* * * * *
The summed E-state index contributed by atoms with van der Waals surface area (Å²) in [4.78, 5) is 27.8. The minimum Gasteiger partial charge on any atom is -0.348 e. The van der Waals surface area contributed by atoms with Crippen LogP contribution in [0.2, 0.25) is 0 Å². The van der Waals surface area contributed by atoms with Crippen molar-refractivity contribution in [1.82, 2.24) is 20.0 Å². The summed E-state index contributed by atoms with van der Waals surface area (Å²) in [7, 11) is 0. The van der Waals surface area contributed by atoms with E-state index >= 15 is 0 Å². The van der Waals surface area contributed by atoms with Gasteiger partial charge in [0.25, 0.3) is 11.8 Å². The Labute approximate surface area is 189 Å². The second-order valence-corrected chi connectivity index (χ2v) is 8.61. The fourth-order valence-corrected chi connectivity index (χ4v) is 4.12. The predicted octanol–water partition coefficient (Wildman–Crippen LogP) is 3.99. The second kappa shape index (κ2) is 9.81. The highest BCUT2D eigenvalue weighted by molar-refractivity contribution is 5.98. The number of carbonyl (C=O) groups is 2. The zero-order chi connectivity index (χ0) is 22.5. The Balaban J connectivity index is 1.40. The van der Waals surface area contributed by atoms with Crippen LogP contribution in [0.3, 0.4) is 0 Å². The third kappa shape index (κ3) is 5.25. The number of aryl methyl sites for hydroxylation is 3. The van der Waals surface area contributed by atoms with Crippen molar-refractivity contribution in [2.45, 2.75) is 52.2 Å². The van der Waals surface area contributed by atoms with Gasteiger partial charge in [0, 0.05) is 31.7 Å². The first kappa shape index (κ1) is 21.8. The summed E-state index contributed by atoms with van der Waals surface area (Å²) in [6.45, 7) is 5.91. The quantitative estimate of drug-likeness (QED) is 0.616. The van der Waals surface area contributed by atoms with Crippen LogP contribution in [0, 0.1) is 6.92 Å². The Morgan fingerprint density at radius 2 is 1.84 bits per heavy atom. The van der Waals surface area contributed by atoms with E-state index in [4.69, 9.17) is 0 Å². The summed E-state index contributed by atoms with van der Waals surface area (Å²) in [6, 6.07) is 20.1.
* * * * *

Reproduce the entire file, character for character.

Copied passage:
The summed E-state index contributed by atoms with van der Waals surface area (Å²) in [4.78, 5) is 27.8. The minimum Gasteiger partial charge on any atom is -0.348 e. The van der Waals surface area contributed by atoms with Crippen LogP contribution in [0.2, 0.25) is 0 Å². The van der Waals surface area contributed by atoms with Crippen molar-refractivity contribution in [1.82, 2.24) is 20.0 Å². The summed E-state index contributed by atoms with van der Waals surface area (Å²) in [7, 11) is 0. The van der Waals surface area contributed by atoms with E-state index >= 15 is 0 Å². The van der Waals surface area contributed by atoms with Gasteiger partial charge in [0.25, 0.3) is 11.8 Å². The Labute approximate surface area is 189 Å². The second-order valence-corrected chi connectivity index (χ2v) is 8.61. The fourth-order valence-corrected chi connectivity index (χ4v) is 4.12. The predicted octanol–water partition coefficient (Wildman–Crippen LogP) is 3.99. The second kappa shape index (κ2) is 9.81. The highest BCUT2D eigenvalue weighted by molar-refractivity contribution is 5.98. The number of carbonyl (C=O) groups is 2. The zero-order chi connectivity index (χ0) is 22.5. The Balaban J connectivity index is 1.40. The van der Waals surface area contributed by atoms with Crippen LogP contribution in [0.3, 0.4) is 0 Å². The third kappa shape index (κ3) is 5.25. The number of aryl methyl sites for hydroxylation is 3. The van der Waals surface area contributed by atoms with Crippen molar-refractivity contribution in [2.45, 2.75) is 52.2 Å². The van der Waals surface area contributed by atoms with Gasteiger partial charge in [0, 0.05) is 31.7 Å². The first kappa shape index (κ1) is 21.8. The summed E-state index contributed by atoms with van der Waals surface area (Å²) in [6.45, 7) is 5.91. The quantitative estimate of drug-likeness (QED) is 0.616. The van der Waals surface area contributed by atoms with Crippen LogP contribution in [0, 0.1) is 6.92 Å². The Morgan fingerprint density at radius 2 is 1.84 bits per heavy atom. The van der Waals surface area contributed by atoms with E-state index in [4.69, 9.17) is 0 Å². The summed E-state index contributed by atoms with van der Waals surface area (Å²) in [6, 6.07) is 20.1.